Rockfall hazard gains popularity nowadays among researchers in different scientific fields, decision-makers and urban planners. The assessment of rockfall hazard requires detection, mapping and estimating the maximum travel distance that rock boulders may reach, commonly known as “rockfall runout”. This latter can change significantly under the effects of different triggering factors such as soil conditions, chemical, physical and geological rock properties. However, comparing and analyzing these different effects represents, to the best of our knowledge, one of the newest scientific challenges that need to be addressed. This paper presents a complete methodologic approach aiming to assess the rockfall hazard through runout estimation in three different conditions: (i) gravity, (ii) earthquakes, and (iii) the presence of moisture along the slope. The “Mtein” Village and its surrounding areas in the Mount Lebanon region were chosen as the study area because there have been numerous historic rockfalls and various-sized rocks, such as cobbles and boulders, scattered throughout the area. Thus, three-dimensional simulations were conducted using the Rockyfor3D software and aerial photos for the year 1999 to assess the rockfall runout, the energy curves, and the number of deposited rocks. The results reveal that earthquakes have the highest triggering effect on rockfall and that moisture has a damping effect on RFs by decreasing the kinetic energy. The study shows the importance of taking into consideration the influence of triggering factors as well as rock density on rockfall runout and hazard. Full article
(This article belongs to the Special Issue Advanced Technologies in Spatial Data Collection and Analysis)
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Article
Comparison between Parametric and Non-Parametric Supervised Land Cover Classifications of Sentinel-2 MSI and Landsat-8 OLI Data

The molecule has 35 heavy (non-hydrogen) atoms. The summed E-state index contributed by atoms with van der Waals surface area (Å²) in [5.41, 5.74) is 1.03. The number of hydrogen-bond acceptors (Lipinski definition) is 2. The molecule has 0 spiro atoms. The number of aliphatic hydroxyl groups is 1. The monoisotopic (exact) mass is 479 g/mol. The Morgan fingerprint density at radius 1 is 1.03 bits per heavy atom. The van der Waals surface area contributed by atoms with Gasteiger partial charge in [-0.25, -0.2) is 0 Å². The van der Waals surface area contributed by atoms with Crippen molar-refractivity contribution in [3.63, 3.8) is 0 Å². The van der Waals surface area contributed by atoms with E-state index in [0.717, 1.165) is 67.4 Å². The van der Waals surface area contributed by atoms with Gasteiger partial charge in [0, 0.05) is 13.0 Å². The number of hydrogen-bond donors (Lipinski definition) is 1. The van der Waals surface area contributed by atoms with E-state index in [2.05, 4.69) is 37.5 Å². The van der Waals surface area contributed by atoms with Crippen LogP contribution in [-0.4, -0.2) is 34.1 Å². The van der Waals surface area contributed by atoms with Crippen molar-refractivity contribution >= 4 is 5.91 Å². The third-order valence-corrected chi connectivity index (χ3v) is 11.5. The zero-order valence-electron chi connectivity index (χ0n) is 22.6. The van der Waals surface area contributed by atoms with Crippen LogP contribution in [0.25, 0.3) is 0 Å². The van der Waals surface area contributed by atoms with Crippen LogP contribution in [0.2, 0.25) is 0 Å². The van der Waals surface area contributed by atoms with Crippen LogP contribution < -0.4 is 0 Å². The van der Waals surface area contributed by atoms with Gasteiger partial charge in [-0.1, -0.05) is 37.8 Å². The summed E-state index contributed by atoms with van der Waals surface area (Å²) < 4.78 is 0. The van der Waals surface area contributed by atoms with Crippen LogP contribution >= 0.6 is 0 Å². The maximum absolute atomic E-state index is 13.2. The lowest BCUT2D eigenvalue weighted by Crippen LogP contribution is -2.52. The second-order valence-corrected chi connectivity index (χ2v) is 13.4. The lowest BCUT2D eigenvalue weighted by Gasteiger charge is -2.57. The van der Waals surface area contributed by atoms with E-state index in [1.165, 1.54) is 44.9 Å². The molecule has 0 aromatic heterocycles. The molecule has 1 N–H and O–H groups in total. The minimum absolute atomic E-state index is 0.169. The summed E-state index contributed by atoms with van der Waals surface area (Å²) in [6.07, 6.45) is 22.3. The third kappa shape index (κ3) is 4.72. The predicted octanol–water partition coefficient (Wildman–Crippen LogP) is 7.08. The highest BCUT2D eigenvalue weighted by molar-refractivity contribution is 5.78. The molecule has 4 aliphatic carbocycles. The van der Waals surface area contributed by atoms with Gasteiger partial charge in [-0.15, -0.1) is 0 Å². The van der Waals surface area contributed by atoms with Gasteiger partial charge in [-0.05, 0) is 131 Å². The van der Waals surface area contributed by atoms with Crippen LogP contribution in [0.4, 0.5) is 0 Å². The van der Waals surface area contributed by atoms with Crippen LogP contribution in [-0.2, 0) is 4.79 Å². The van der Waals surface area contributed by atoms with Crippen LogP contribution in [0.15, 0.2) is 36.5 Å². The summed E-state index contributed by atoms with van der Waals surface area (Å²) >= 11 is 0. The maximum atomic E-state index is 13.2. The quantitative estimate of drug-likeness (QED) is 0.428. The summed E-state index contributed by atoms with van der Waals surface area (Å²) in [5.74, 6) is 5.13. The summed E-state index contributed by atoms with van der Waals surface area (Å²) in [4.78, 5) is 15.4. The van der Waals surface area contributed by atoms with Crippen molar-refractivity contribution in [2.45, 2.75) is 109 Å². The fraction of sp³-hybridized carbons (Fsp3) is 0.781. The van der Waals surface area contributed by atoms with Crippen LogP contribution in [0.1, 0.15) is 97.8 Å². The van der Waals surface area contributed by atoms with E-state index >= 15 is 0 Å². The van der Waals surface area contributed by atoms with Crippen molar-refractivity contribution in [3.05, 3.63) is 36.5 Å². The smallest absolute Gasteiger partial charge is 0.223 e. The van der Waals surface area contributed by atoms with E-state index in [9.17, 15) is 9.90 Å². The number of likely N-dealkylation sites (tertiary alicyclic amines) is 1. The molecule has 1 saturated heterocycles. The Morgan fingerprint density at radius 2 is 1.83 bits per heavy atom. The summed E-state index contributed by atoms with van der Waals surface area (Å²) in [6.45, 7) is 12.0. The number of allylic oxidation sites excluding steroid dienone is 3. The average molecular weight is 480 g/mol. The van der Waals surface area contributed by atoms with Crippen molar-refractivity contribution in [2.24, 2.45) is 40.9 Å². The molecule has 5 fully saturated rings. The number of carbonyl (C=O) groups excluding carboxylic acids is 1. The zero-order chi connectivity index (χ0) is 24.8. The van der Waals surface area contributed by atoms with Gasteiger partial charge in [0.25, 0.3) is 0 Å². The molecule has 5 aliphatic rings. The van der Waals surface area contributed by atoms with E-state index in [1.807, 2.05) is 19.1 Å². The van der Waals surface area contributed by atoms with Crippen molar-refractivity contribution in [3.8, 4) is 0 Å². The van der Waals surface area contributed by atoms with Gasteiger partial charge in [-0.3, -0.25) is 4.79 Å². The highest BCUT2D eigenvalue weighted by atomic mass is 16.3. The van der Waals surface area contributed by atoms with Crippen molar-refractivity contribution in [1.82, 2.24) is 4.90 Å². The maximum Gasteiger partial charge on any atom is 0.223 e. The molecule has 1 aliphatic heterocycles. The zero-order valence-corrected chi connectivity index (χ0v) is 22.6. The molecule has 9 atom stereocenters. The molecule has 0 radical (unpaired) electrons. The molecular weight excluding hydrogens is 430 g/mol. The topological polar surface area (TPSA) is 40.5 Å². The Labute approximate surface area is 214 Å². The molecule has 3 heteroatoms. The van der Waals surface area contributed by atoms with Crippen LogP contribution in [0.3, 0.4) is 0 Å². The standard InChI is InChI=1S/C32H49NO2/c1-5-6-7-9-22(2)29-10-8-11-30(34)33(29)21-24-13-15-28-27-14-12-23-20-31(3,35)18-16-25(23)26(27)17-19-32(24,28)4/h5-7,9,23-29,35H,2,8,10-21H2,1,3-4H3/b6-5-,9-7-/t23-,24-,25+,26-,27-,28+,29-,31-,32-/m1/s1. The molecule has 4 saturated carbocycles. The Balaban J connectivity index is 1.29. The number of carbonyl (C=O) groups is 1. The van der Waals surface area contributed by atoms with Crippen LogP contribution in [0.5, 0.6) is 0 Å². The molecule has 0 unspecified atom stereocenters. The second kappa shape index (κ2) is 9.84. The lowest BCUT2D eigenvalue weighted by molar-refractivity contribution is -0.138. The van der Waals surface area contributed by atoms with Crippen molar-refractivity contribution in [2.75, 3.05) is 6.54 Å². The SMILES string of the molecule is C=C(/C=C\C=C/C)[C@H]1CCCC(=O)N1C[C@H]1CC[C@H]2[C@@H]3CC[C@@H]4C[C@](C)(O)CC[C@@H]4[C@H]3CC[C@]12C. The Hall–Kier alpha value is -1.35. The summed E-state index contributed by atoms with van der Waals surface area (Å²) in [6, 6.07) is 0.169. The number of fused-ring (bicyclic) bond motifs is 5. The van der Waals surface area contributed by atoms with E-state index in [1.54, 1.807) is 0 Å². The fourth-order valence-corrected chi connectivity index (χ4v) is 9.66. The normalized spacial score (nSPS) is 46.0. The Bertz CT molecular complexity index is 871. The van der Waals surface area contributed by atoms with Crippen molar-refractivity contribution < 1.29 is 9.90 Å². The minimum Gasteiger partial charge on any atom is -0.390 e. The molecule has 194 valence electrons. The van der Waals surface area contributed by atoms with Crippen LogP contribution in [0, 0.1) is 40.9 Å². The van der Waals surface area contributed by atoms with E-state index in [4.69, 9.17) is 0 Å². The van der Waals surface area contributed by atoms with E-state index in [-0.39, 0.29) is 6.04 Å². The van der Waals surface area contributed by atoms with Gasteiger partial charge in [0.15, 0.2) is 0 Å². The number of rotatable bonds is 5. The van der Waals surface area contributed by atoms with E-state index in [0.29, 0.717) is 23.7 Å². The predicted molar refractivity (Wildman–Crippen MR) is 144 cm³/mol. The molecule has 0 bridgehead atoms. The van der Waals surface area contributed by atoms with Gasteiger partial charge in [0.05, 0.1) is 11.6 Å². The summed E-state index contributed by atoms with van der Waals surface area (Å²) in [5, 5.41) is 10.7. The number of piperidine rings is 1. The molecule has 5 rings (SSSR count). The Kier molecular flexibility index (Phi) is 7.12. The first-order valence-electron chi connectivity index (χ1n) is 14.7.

Geographies 2023, 3(1), 82-109; https://doi.org/10.3390/geographies3010005 - 12 Jan 2023
Viewed by 1258
Abstract
The present research aims at verifying whether there are significant differences between Land Use/Land Cover (LULC) classifications performed using Landsat 8 Operational Land Imager (OLI) and Sentinel-2 Multispectral Instrument (MSI) data—abbreviated as L8 and S2. To comprehend the degree of accuracy between these [...] Read more.
The present research aims at verifying whether there are significant differences between Land Use/Land Cover (LULC) classifications performed using Landsat 8 Operational Land Imager (OLI) and Sentinel-2 Multispectral Instrument (MSI) data—abbreviated as L8 and S2. To comprehend the degree of accuracy between these classifications, both L8 and S2 scenes covering the study area located in the Basilicata region (Italy) and acquired within a couple of days in August 2017 were considered. Both images were geometrically and atmospherically corrected and then resampled at 30 m. To identify the ground truth for training and validation, a LULC map and a forest map realized by the Basilicata region were used as references. Then, each point was verified through photo-interpretation using the orthophoto AGEA 2017 (spatial resolution of 20 cm) as a ground truth image and, only in doubtful cases, a direct GPS field survey. MLC and SVM supervised classifications were applied to both types of images and an error matrix was computed using the same reference points (ground truth) to evaluate the classification accuracy of different LULC classes. The contribution of S2′s red-edge bands in improving classifications was also verified. Definitively, ML classifications show better performance than SVM, and Landsat data provide higher accuracy than Sentinel-2. Full article
(This article belongs to the Special Issue A GIS Spatial Analysis Model for Land Use Change (Volume II))
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Article
Hydrological Responses to Land Use/Land Cover Changes in Koga Watershed, Upper Blue Nile, Ethiopia
Geographies 2023, 3(1), 60-81; https://doi.org/10.3390/geographies3010004 - 10 Jan 2023
Viewed by 933
Abstract
Information on land use and land cover modification and their related problems for the streamflow and sediment yield are crucial for spatial planners and stakeholders to devise suitable catchment resources management plans and strategies. This research sought to assess the changes in land [...] Read more.